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The Official Baldrige Blog

Higher Education Interacting and Engaging, Not Just for Students Anymore

2011 UW-Stout Social Media Activity Tracker
Credit: University of Wisconsin-Stout

After it received the Malcolm Baldrige National Quality Award in 2004, Monfort College of Business' freshmen applications went up 30%, said Mike Leonard, director of external relations. But staying connected to and engaged with these potential new students, as well as current students, families, alumni, and other stakeholders, are not as simple as sending out paper news releases and letters anymore, he said at the 23rd annual Quest for Excellence Conference. Monfort turned to interactive social media to drive future students to its admissions page, show life at the college, and promote its community.

The University of Wisconsin-Stout, a 2001 Baldrige Award recipient, also has connected students and stakeholders through social media, said Douglas Mell, executive director of communications and external relations, reporting that use of one social media outlet alone led to 134 new freshmen applications. "We use every method that we know to connect with students in a virtual environment," Mell said. "The old ways of sending out paper aren't enough anymore."

Since it began with social media in January 2010, Monfort has increased its total subscribers in January 2011 to more than 1,500; not bad for a college of just 1,030 students. In 2010–2011, freshman applications were up 20% from 2009. UW-Stout also has tracked social media activity, increasing from about 2,600 fans/friends in July 2009 to more than 6,000 in January 2011. It has tracked news feed impressions, daily likes and comments, and daily active users to measure which content resonates most with students. For example, Mell said when the Wisconsin Governor released his budget in February 2011, students turned in great numbers to the UW-Stout social media sites to discuss and comment.

UW-Stout uses social media to advertise, chat, and interact with students about college fairs and other events, offer topical message boards, allow students to set up their own profiles, share athletic information and conversations, and stay in touch with alumni and families. Mell said the university expected its largest social media demographic to be 13 to 24 year olds but has found its efforts dominated by 25 to 44 year olds. He said to a very large extent alumni are engaging in social media and so are families, including grandparents, who want to connect with their college-age children and grandchildren.

Leonard said it would be a mistake to see social media as just a dissemination vehicle. "It's got to have an interactive component." Monfort College uses social media to begin conversations with both current and potential students, ask questions and invite responses, offer photo contests to depict student life, support events, offer polls to gather student input on such subjects as the best place to study and the best study methods, and gather advice for incoming freshmen. The college also uses social media to engage or re-engage with alumni, including offering alumni information on jobs, mentoring, and donating.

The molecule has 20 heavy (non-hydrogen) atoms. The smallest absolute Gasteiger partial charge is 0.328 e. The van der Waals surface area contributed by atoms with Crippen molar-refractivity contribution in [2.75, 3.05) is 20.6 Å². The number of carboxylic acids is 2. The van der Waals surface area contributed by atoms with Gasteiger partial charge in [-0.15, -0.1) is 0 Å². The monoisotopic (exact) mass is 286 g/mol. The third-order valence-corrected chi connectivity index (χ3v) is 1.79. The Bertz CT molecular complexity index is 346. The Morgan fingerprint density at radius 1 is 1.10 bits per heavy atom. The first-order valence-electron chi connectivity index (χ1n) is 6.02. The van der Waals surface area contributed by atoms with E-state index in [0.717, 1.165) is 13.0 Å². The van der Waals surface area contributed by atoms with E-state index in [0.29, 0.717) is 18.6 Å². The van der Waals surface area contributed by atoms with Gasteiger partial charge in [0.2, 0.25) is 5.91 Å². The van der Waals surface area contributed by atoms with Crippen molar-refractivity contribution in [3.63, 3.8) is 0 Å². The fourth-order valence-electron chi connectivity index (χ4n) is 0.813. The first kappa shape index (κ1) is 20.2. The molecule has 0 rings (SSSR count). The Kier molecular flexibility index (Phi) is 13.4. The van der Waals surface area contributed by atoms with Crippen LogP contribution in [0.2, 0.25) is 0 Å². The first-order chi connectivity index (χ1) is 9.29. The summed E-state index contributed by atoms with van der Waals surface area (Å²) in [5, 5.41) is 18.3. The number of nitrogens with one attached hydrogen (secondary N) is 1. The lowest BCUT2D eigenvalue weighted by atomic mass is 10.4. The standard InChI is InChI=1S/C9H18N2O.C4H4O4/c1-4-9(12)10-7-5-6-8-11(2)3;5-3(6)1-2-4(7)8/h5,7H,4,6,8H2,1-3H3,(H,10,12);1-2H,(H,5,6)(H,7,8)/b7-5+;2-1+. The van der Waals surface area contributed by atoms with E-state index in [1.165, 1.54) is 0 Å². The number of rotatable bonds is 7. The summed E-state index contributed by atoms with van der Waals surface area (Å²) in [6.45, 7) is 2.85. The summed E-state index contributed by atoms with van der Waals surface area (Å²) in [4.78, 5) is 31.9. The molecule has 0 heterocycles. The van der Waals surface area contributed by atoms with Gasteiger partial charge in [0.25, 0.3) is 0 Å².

The Education Criteria for Performance Excellence, on which both Monfort College and UW-Stout's Baldrige Awards are based, encourages education organizations to use social media to gather the voice of the customer: those stated, unstated, and anticipated student and stakeholder requirements, expectations, and desires. "Listening to the voice of the customer might include gathering and integrating various types of student and stakeholder data, such as survey data, focus group findings, blog comments and other social media data, and complaint data that affect students’ and stakeholders’ enrollment and engagement decisions," reads the 2011–2012 Education Criteria. Social media is a rather new concept to the Criteria, and education organizations are asked to consider how social media can be used as a mode of gathering insight into students’ and stakeholders’ perceptions of all aspects of their involvement with the organizations.

Leonard's word of caution, however, for using social media is that "it's a busy medium, and you have to stay on top of it to keep the content current, active, and vibrant."

Jerry Poling, assistant director of university communications at UW-Stout, said the university strives to keep its social media activities active and current, posting new content five to six times a day; the intent is to post exclusive content, not just the same content found in press releases.

What are your ideas for how organizations in general can use social media to engage with customers (including students and patients) and stakeholders? How might the Criteria for Performance Excellence continue to provide a framework and considerations for this voice of the customer process? What do you think?

About the author

Dawn Bailey

Dawn Bailey is a writer/editor for the Baldrige Program and involved in all aspects of communications, from leading the Baldrige Executive Fellows program to managing the direction of case studies, social media efforts, and assessment teams. She has more than 25 years of experience, 18 years at the Baldrige Program. Her background is in English and journalism, with degrees from the University of Connecticut and an advanced degree from George Mason University.

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